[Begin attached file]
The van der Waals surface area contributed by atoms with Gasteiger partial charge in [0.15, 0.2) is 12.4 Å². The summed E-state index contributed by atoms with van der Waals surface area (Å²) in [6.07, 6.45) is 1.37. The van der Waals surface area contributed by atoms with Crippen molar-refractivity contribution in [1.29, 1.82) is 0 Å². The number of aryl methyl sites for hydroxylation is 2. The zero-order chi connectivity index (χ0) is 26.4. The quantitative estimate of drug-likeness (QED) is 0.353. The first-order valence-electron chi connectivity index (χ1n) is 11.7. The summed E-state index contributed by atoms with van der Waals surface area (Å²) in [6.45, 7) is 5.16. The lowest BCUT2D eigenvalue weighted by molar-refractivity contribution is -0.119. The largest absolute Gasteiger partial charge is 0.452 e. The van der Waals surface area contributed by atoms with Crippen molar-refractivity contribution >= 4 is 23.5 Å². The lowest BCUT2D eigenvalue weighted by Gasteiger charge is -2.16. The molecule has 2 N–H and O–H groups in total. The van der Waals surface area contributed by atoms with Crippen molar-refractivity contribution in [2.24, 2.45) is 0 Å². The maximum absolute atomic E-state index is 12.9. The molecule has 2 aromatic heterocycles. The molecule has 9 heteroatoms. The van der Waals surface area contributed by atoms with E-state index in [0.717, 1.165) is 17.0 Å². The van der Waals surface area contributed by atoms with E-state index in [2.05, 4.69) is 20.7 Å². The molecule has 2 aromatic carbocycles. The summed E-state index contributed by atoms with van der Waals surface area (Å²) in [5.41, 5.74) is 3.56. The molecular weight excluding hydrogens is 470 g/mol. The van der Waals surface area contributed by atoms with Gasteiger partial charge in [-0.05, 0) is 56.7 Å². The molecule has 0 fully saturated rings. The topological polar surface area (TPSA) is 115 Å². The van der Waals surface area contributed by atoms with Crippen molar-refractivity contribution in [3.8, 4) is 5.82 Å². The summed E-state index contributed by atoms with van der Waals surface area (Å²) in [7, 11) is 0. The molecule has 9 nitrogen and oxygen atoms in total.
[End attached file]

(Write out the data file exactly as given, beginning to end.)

The van der Waals surface area contributed by atoms with Gasteiger partial charge in [0.15, 0.2) is 12.4 Å². The summed E-state index contributed by atoms with van der Waals surface area (Å²) in [6.07, 6.45) is 1.37. The van der Waals surface area contributed by atoms with Crippen molar-refractivity contribution in [1.29, 1.82) is 0 Å². The number of aryl methyl sites for hydroxylation is 2. The zero-order chi connectivity index (χ0) is 26.4. The quantitative estimate of drug-likeness (QED) is 0.353. The first-order valence-electron chi connectivity index (χ1n) is 11.7. The summed E-state index contributed by atoms with van der Waals surface area (Å²) in [6.45, 7) is 5.16. The lowest BCUT2D eigenvalue weighted by molar-refractivity contribution is -0.119. The largest absolute Gasteiger partial charge is 0.452 e. The van der Waals surface area contributed by atoms with Crippen molar-refractivity contribution >= 4 is 23.5 Å². The lowest BCUT2D eigenvalue weighted by Gasteiger charge is -2.16. The molecule has 2 N–H and O–H groups in total. The van der Waals surface area contributed by atoms with Crippen molar-refractivity contribution in [2.24, 2.45) is 0 Å². The maximum absolute atomic E-state index is 12.9. The molecule has 2 aromatic heterocycles. The molecule has 9 heteroatoms. The van der Waals surface area contributed by atoms with E-state index in [0.717, 1.165) is 17.0 Å². The van der Waals surface area contributed by atoms with E-state index in [2.05, 4.69) is 20.7 Å². The molecule has 2 aromatic carbocycles. The summed E-state index contributed by atoms with van der Waals surface area (Å²) in [5.41, 5.74) is 3.56. The molecular weight excluding hydrogens is 470 g/mol. The van der Waals surface area contributed by atoms with Gasteiger partial charge in [-0.05, 0) is 56.7 Å². The molecule has 0 fully saturated rings. The topological polar surface area (TPSA) is 115 Å². The van der Waals surface area contributed by atoms with Crippen molar-refractivity contribution in [3.8, 4) is 5.82 Å². The summed E-state index contributed by atoms with van der Waals surface area (Å²) in [7, 11) is 0. The molecule has 9 nitrogen and oxygen atoms in total.